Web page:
A credit score is a statistic used by financial institutions and lenders to measure your ability to manage debt and estimate the probability of you repaying a loan. These two factors combined are a strong indicator of your creditworthiness. Your creditworthiness is analyzed by reviewing your credit history; you receive a three-digit score based on that evaluation.
While there are quite a few credit-scoring systems, the FICO score is the most commonly used one. FICO stands for the Fair Isaac Corporation, the institution that came up with the scoring model. The FICO score ranges from 300-850, and a higher score indicates that you are more trustworthy financially.
Why is your credit score important?
Your credit score is an important overall metric that allows lenders to categorize you in terms of financial risk amongst a pool of other borrowers in the financial system. Your credit score is primarily based on your payment history and ability to manage credit responsibly. It is considered that past record is the most reliable precursor of future behavior, and a good credit history helps convince lending institutions that you are creditworthy and safe to be extended a line of credit.
This means that a credit score plays an important role in managing your personal finances. You may not be considered eligible for loans with a low credit score because banks perceive you to be a risky borrower. Borrowers with a score of less than 640 are categorized as “subprime borrowers” on FICO, for instance. On the other hand, you may find yourself in the position to negotiate favorable interest rates and terms with the help of a high credit score. Your chances of getting a big loan approved become higher and insurance premiums may be low as well. You can even get a new phone on a contract without having to pay a security deposit.
How is your credit score calculated?
Your credit score is calculated by applying an algorithm to information from one of the credit reports compiled by each of the three credit agencies: Experian, TransUnion, and Equifax. Though there is no uniform way of calculating credit scores, most algorithms used by various lenders are based on similar factors. These factors include the types of credit accounts you have, the current balance and duration of these accounts, how much revolving credit you use, payment history, and how frequently you apply for new credit.
The rule of thumb is that factors that make your score in one credit scoring model go up or down usually impact the score in other models in a similar fashion – they may just vary on the degree of impact.
Certain credit score factors have a prominent weighting in comparison to other factors. Payment history and credit utilization rates can collectively represent nearly 70% of your credit score.
So if you have seen your credit score recently and are worried that it is too low, fear not. By persistently working towards improving the factors that are most detrimental to your score, you can make steady increases to your credit score.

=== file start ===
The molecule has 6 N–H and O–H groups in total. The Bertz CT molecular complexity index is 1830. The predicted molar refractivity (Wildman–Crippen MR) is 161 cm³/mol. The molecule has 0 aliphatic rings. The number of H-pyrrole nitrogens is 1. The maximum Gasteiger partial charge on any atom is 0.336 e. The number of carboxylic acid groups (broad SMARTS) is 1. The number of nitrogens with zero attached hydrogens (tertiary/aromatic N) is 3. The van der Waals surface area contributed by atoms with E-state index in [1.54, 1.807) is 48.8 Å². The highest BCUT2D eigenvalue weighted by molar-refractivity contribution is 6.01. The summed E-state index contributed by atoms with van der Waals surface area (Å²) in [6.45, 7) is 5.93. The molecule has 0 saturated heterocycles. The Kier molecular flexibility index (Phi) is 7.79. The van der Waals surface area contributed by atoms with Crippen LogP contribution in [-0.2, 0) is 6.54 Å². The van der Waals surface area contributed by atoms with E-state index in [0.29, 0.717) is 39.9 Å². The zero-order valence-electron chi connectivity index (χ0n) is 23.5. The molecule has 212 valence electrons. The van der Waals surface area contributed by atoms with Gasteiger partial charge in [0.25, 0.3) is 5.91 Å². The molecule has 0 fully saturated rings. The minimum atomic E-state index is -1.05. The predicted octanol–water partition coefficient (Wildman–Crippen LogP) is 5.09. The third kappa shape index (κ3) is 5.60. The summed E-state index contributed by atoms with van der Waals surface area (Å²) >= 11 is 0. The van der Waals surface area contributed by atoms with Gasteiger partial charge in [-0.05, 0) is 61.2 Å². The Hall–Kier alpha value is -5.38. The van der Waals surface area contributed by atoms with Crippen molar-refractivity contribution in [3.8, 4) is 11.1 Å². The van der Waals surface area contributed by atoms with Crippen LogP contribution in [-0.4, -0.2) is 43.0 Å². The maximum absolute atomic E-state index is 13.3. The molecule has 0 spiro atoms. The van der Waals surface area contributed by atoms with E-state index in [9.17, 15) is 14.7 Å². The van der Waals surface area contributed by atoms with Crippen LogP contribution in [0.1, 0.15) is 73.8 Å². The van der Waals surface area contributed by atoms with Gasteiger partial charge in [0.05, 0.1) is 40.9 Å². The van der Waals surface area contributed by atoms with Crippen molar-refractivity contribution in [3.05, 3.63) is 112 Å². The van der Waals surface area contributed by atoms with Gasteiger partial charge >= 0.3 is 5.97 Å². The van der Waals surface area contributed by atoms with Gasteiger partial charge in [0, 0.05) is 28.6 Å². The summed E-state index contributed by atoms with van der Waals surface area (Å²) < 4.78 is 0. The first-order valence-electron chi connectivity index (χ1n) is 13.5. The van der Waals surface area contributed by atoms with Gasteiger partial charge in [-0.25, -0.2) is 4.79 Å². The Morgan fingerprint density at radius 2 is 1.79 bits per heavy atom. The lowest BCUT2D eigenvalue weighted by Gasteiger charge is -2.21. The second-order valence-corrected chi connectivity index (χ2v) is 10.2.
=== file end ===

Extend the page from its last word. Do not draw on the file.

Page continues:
The following are the 10 actions that you must focus on to improve your credit score:
1. Review your credit report and check for errors.
You are entitled under federal law to a free credit report annually from all three credit reporting agencies, namely Experian, TransUnion, and Equifax. Your credit report contains financial information that determines your credit score and is used by lenders to measure your creditworthiness. This includes credit accounts, current balances, payment history, and potentially negative items. You can also get your credit score without having to pay using an existing credit card account. Bank of America, Citi, HSBC, and American Express are a few banks that provide free credit scores.
Checking your own credit score or credit report does not count as a hard inquiry (more on this, later) and has no impact on your credit score.
Check your credit report immediately for errors. Credit report errors are fairly common and definitely worth looking into. As per a 2012 report by the Federal Trade Commission, nearly 25% of Americans found errors in their credit report. If you find inaccuracies in your credit report, they can be reported to your lenders and the credit reporting agencies to be corrected or removed by a process called a dispute.
Credit report errors can reduce your credit score, the impact depending on the severity of the discrepancy. There can be minor errors, such an incorrect address or a misspelled name, that are easily verified and fixed. Then there are serious errors, such as fraudulent account activity or inaccurate account information. Serious errors like these can act as a red flag against you and stop you from getting a utility account, a new line of credit, mortgage, or even pose difficulty in getting a job.
As per studies, around 20% of consumers who had their credit reports corrected for an error reported an increase in their credit score and a subsequent movement to a lower credit risk tier.
2. Pay your bills on time.
Making timely payments to your lenders and creditors account for a significant portion of your credit score – 35% of your score in the FICO scoring model. Lenders typically want to know how reliably you pay your bills, and it is in your best interest to strengthen this scoring factor by paying the owed amount on your bills punctually every month.